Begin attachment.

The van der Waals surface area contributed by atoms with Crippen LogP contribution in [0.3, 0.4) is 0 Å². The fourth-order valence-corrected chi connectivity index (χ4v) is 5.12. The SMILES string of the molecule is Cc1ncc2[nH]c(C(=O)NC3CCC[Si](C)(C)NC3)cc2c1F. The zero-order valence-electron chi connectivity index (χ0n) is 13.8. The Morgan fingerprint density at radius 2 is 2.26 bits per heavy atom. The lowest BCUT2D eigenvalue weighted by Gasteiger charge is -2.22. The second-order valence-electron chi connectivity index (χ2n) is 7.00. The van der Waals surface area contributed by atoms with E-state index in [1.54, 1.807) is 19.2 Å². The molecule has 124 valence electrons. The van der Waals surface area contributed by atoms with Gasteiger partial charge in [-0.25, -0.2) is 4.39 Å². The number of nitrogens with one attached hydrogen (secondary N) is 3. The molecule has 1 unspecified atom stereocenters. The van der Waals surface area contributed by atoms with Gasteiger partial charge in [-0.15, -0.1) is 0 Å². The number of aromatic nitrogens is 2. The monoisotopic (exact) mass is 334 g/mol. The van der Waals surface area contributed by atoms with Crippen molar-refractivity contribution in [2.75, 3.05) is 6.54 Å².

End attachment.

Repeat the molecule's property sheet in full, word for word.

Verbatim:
The van der Waals surface area contributed by atoms with Crippen LogP contribution in [0.3, 0.4) is 0 Å². The fourth-order valence-corrected chi connectivity index (χ4v) is 5.12. The SMILES string of the molecule is Cc1ncc2[nH]c(C(=O)NC3CCC[Si](C)(C)NC3)cc2c1F. The zero-order valence-electron chi connectivity index (χ0n) is 13.8. The Morgan fingerprint density at radius 2 is 2.26 bits per heavy atom. The lowest BCUT2D eigenvalue weighted by Gasteiger charge is -2.22. The second-order valence-electron chi connectivity index (χ2n) is 7.00. The van der Waals surface area contributed by atoms with E-state index in [1.54, 1.807) is 19.2 Å². The molecule has 124 valence electrons. The van der Waals surface area contributed by atoms with Gasteiger partial charge in [-0.25, -0.2) is 4.39 Å². The number of nitrogens with one attached hydrogen (secondary N) is 3. The molecule has 1 unspecified atom stereocenters. The van der Waals surface area contributed by atoms with Gasteiger partial charge in [-0.15, -0.1) is 0 Å². The number of aromatic nitrogens is 2. The monoisotopic (exact) mass is 334 g/mol. The van der Waals surface area contributed by atoms with Crippen molar-refractivity contribution in [2.75, 3.05) is 6.54 Å².